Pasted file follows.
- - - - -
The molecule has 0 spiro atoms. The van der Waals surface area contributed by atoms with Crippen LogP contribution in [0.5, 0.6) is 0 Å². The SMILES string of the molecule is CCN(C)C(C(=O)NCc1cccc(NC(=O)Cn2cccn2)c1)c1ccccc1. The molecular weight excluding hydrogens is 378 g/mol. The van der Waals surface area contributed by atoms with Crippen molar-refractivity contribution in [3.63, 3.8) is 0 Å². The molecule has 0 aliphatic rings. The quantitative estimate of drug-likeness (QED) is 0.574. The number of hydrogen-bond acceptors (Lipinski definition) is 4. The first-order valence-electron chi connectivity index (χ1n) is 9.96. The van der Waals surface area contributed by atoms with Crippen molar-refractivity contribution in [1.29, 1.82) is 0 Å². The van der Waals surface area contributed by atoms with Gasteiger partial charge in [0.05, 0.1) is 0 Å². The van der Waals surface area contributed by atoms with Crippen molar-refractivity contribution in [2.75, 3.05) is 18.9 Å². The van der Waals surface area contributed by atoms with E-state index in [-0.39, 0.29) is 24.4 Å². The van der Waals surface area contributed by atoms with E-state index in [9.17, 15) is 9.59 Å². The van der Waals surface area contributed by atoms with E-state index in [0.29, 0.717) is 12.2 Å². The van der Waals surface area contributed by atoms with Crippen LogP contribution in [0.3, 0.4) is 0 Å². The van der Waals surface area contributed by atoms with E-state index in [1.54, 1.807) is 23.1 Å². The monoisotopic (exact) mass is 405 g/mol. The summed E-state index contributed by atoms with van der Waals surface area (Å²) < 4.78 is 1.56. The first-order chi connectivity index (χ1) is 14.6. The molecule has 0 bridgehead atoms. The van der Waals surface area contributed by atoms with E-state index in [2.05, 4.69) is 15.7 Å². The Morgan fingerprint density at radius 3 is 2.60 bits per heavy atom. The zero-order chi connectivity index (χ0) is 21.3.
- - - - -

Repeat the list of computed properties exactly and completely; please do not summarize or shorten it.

The molecule has 0 spiro atoms. The van der Waals surface area contributed by atoms with Crippen LogP contribution in [0.5, 0.6) is 0 Å². The SMILES string of the molecule is CCN(C)C(C(=O)NCc1cccc(NC(=O)Cn2cccn2)c1)c1ccccc1. The molecular weight excluding hydrogens is 378 g/mol. The van der Waals surface area contributed by atoms with Crippen molar-refractivity contribution in [3.63, 3.8) is 0 Å². The molecule has 0 aliphatic rings. The quantitative estimate of drug-likeness (QED) is 0.574. The number of hydrogen-bond acceptors (Lipinski definition) is 4. The first-order valence-electron chi connectivity index (χ1n) is 9.96. The van der Waals surface area contributed by atoms with Crippen molar-refractivity contribution in [1.29, 1.82) is 0 Å². The van der Waals surface area contributed by atoms with Gasteiger partial charge in [0.05, 0.1) is 0 Å². The van der Waals surface area contributed by atoms with Crippen molar-refractivity contribution in [2.75, 3.05) is 18.9 Å². The van der Waals surface area contributed by atoms with E-state index in [-0.39, 0.29) is 24.4 Å². The van der Waals surface area contributed by atoms with E-state index in [9.17, 15) is 9.59 Å². The van der Waals surface area contributed by atoms with E-state index in [0.29, 0.717) is 12.2 Å². The van der Waals surface area contributed by atoms with Crippen LogP contribution in [0.3, 0.4) is 0 Å². The van der Waals surface area contributed by atoms with E-state index in [1.54, 1.807) is 23.1 Å². The monoisotopic (exact) mass is 405 g/mol. The summed E-state index contributed by atoms with van der Waals surface area (Å²) < 4.78 is 1.56. The first-order chi connectivity index (χ1) is 14.6. The molecule has 0 bridgehead atoms. The van der Waals surface area contributed by atoms with E-state index in [2.05, 4.69) is 15.7 Å². The Morgan fingerprint density at radius 3 is 2.60 bits per heavy atom. The zero-order chi connectivity index (χ0) is 21.3.